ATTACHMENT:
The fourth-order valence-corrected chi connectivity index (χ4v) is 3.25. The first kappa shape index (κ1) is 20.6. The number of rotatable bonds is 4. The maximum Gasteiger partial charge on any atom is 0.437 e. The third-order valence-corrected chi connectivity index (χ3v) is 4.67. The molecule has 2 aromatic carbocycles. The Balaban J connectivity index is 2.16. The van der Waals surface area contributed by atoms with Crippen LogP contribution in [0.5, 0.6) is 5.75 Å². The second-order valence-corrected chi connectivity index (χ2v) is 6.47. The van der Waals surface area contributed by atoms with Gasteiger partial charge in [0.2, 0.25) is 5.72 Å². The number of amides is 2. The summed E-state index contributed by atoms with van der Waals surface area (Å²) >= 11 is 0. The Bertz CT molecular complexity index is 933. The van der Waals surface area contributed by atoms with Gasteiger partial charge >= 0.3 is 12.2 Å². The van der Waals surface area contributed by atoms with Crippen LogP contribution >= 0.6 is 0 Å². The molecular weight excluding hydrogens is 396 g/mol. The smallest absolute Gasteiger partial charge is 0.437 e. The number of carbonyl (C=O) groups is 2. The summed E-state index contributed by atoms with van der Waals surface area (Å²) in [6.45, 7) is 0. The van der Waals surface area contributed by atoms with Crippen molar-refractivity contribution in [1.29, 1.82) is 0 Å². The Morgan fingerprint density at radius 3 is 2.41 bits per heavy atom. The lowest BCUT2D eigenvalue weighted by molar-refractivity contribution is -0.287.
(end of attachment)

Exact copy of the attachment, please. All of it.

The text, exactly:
The fourth-order valence-corrected chi connectivity index (χ4v) is 3.25. The first kappa shape index (κ1) is 20.6. The number of rotatable bonds is 4. The maximum Gasteiger partial charge on any atom is 0.437 e. The third-order valence-corrected chi connectivity index (χ3v) is 4.67. The molecule has 2 aromatic carbocycles. The Balaban J connectivity index is 2.16. The van der Waals surface area contributed by atoms with Crippen LogP contribution in [0.5, 0.6) is 5.75 Å². The second-order valence-corrected chi connectivity index (χ2v) is 6.47. The van der Waals surface area contributed by atoms with Gasteiger partial charge in [0.2, 0.25) is 5.72 Å². The number of amides is 2. The summed E-state index contributed by atoms with van der Waals surface area (Å²) >= 11 is 0. The Bertz CT molecular complexity index is 933. The van der Waals surface area contributed by atoms with Gasteiger partial charge >= 0.3 is 12.2 Å². The van der Waals surface area contributed by atoms with Crippen LogP contribution >= 0.6 is 0 Å². The molecular weight excluding hydrogens is 396 g/mol. The smallest absolute Gasteiger partial charge is 0.437 e. The number of carbonyl (C=O) groups is 2. The summed E-state index contributed by atoms with van der Waals surface area (Å²) in [6.45, 7) is 0. The van der Waals surface area contributed by atoms with Crippen molar-refractivity contribution in [1.29, 1.82) is 0 Å². The Morgan fingerprint density at radius 3 is 2.41 bits per heavy atom. The lowest BCUT2D eigenvalue weighted by molar-refractivity contribution is -0.287.